SMF: They are great actors. When we talk about Cordova, it’s like part of you wants Jerry to be a villain. You want him to just be the bad guy. But because of his performance and also the way that you’ve structured his arc — because of this combination — that can’t be the case.
When you’re discussing those power dynamics and gender dynamics, what do you want people to see there? What are you hoping they’re thinking about as they are dealing with this complex character, who doesn’t always do or act the way we think we want him to?
WR: I’m trying to push these characters to a place where they are forced to perhaps reconsider what they’re willing to do or not willing to do. I want people to walk out and think, what would I have done in this situation?
With Jerry, I remember showing the script to folks at a pretty early stage and a friend of mine, who is also a filmmaker, said, “You’ve got to make Jerry more likable because you’re letting Remmy off the hook too easily.” I thought it was a very good point.
She was coming about it from the perspective of a woman. She was like, “I don’t know if you actually appreciate this scene you’ve written here. I can relate to this, because I feel like I’ve been in this scene. A place where I thought this was a business meeting and suddenly it has turned into something completely different.” Frankly, that is not an experience I’ve had. As a guy, it’s just not something I have to deal with in the same way.
To be able to have that outside perspective, that is so valuable. When you’re writing and directing, working with actors who are trying to put themselves in these characters, you are trying to walk in someone else’s shoes. I do think there is such value in that. It’s one of the great things about filmmaking, right? In storytelling. You get to see the world through other people’s eyes.
SMF: For you personally, what do you take away from this experience? What do you want to use going forward, now that you’ve had this adventure making this movie?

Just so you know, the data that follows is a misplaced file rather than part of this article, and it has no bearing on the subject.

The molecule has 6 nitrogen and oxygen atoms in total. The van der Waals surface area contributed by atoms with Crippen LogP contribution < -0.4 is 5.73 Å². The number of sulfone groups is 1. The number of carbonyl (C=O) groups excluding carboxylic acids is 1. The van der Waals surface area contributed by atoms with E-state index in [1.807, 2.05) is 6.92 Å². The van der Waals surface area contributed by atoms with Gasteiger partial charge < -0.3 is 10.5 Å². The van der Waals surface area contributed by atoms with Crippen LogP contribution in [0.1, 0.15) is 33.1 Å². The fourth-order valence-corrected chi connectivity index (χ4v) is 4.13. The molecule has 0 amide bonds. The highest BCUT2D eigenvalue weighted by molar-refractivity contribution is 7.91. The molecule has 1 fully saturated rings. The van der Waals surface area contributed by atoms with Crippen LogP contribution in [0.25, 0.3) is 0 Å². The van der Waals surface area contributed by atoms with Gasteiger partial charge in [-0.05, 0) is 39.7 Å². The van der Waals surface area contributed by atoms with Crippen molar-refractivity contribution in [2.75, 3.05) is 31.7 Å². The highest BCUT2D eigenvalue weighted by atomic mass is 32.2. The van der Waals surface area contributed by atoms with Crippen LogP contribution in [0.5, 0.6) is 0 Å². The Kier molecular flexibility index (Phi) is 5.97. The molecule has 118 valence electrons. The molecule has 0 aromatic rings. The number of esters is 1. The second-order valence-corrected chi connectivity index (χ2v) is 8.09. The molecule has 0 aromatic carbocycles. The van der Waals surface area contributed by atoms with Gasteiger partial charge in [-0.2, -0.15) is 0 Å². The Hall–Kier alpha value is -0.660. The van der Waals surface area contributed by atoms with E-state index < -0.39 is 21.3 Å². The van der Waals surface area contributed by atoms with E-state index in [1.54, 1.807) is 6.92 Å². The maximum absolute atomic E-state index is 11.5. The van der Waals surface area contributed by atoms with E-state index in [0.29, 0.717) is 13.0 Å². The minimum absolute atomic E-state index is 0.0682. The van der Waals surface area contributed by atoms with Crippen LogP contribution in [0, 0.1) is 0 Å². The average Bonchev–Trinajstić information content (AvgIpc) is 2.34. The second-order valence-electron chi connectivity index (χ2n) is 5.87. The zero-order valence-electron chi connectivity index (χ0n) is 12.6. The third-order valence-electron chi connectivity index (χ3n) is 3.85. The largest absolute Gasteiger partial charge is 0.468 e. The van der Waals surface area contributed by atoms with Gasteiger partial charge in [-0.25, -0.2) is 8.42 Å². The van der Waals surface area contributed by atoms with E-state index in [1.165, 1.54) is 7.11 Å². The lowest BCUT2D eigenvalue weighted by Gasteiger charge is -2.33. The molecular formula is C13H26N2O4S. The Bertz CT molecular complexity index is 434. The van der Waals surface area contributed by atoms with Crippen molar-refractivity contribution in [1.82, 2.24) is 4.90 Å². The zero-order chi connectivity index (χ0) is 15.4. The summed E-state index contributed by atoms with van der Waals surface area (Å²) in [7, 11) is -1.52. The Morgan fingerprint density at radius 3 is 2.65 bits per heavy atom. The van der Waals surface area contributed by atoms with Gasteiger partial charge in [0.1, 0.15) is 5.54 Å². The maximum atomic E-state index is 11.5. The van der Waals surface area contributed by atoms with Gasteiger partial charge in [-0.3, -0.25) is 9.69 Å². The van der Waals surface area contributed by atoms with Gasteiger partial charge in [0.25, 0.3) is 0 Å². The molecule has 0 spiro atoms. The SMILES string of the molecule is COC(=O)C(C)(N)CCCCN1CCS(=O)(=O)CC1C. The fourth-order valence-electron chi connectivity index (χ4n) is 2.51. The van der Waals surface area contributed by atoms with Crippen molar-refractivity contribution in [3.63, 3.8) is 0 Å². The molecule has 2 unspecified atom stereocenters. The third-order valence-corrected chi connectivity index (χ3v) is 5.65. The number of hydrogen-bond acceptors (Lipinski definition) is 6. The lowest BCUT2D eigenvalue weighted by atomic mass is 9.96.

WR: I think in each outing as a writer and as a director, with this and in past jobs — which were at a smaller scale but in some ways it’s still the same — I would say each time you’re learning about where not to compromise. Filmmaking is all compromise. It’s about trying to close the gap between what you have in your head and what you’re able to accomplish on the day, given the resources that you have and the time.
Time is everything. There were changes I had to make in the script in pre-production to accommodate the realities of shooting in a very remote location in South Africa. We just weren’t going to get some of what I’d written within the budget that we had. It falls on the writer to change it.
Well, those changes cause issues within the story, things I realized were issues while we were shooting, which is not a great feeling. So I did change some scenes while we were shooting, but I knew we were going to have to fix it in the edit. We really reworked the first act, the editor [Johnny Daukes] and I.
I think the film is probably better as a result, but it’s because of those places where I probably shouldn’t have compromised but I did that caused those problems. I hope to take those lessons with me going forward.
SMF: For audiences, what do you want them to be thinking about and experiencing as they either leave the theater or after they watch this on PVOD?
WR: Again, I want them to walk out wondering what they would have done in this situation. For me, for subsequent projects that I’m interested in, I am just fascinated by people who find themselves in situations where they really have to look into the mirror and think, what am I willing to do? How far am I willing to go? That’s what I find of interest, and I think that’s worth people’s time.
– This interview reprinted courtesy of the SGN in Seattle